Chad Tiernan 2021 DII All-American

Photo: Emily Paine

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Chad Tiernan ’23 was named a 2021 DII All-American by National Collegiate Rugby.

In the Scrum

by Andrew Faught
For fans weary of commercial breaks and the leisurely pace of play in sports like baseball and golf, Chad Tiernan ’23 has just the antidote: the timeout-free game of rugby.

“It’s constant, there’s no stopping,” says Tiernan, co-captain of Bucknell’s club team, “meaning it’s exhausting with the constant running and hitting.”

At 6 feet, 2 inches and 225 pounds, Tiernan is one of the bigger athletes on the pitch. He plays a position called No. 8, a catch-all role responsible for tackling, setting rucks (in which players compete for the ball on the ground), running with the ball and passing it — always backward, per game rules — to teammates scrambling for the end zone (or “try zone,” in rugby parlance).

Tiernan decided to give the football-soccer hybrid game a try during his first year of high school in Fort Lauderdale, Fla., joining the school’s squad on a whim because his friend wanted to play.

He’s been mixing it up in the scrum ever since.

Growing up, Tiernan played basketball and football, the latter for which he was a defensive end. He never got to touch the ball. Rugby changed all of that: “Being able to run with the ball and break tackles was something that was super fun to me.”

The Bison compete in the Mid-Atlantic Rugby Conference (MARC), and Tiernan’s efforts haven’t gone unnoticed. In March, he was named a 2021 DII All-American by National Collegiate Rugby. This year’s team will kick off the new season in September. Tiernan is itching to play, especially after recovering from an ankle fracture he suffered while playing in January.

As co-captain, Tiernan aims to get the best out of his teammates with upbeat chatter, while also stressing the importance of game fundamentals.

“The brotherhood aspect of the game is huge,” he attests. “I want to make sure we have good energy before a game. You’ve got to make sure that the guys are ready to go and excited to play. We talk about being smart with the ball.”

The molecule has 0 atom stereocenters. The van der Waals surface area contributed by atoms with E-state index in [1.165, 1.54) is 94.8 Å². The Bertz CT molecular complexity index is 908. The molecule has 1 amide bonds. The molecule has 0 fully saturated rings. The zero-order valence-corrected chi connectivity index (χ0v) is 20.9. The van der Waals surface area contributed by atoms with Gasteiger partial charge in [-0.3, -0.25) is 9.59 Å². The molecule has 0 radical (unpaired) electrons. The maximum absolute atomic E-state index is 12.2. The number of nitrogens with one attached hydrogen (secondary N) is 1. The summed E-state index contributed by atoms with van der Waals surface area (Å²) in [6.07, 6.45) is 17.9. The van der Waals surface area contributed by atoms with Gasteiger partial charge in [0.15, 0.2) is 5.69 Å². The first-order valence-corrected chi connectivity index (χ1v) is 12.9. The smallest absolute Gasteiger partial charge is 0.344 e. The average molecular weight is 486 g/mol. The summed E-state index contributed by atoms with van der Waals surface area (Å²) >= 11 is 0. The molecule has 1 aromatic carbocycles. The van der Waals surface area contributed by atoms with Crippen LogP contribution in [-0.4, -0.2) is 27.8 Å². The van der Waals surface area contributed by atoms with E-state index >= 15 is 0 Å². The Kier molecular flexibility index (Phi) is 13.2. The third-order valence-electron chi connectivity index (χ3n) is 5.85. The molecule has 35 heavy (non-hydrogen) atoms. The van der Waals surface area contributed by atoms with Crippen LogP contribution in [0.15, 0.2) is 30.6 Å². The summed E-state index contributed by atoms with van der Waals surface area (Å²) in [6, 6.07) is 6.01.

For all of the game’s physicality, most players, including Tiernan, compete without protective gear or padding. That rugby players mostly avoid serious injury is due in large part to a cardinal rule: all tackles must be made below the shoulders.

Because rugby players typically run 4.35 miles over the course of two 40-minute halves, it’s not surprising that training focuses on endurance. Tiernan’s regimen includes sprints, distance runs and weight training.

Off the field, Tiernan is a finance major who will serve an internship this summer at BNY Mellon, a corporate investment firm. The experience, he says, will give him a glimpse of work life, while helping him decide on a career.

Tiernan enrolled at Bucknell for its academics, “and when I visited, I loved the campus,” he says. “Getting to play rugby was obviously a bonus.”

Wherever his future leads, Tiernan knows one thing for certain: He’s going to continue playing rugby.

“The game brings me so much joy,” he says. Some passions never die.

Instant Replay


Being selected to the high school All-American team and playing with the other All-Americans in Chula Vista, Calif. It was such a proud moment for me to be able to represent my country like that.


The whole game, you’re offense and defense. The variety of what you can do makes it fun for me.


My biggest strength is seeing gaps on the field and attacking that space. Being bigger, I’m also able to use my body to get things open.


My dad played rugby at Georgia Tech, but he never really tried to get me to play. He was ecstatic that I did.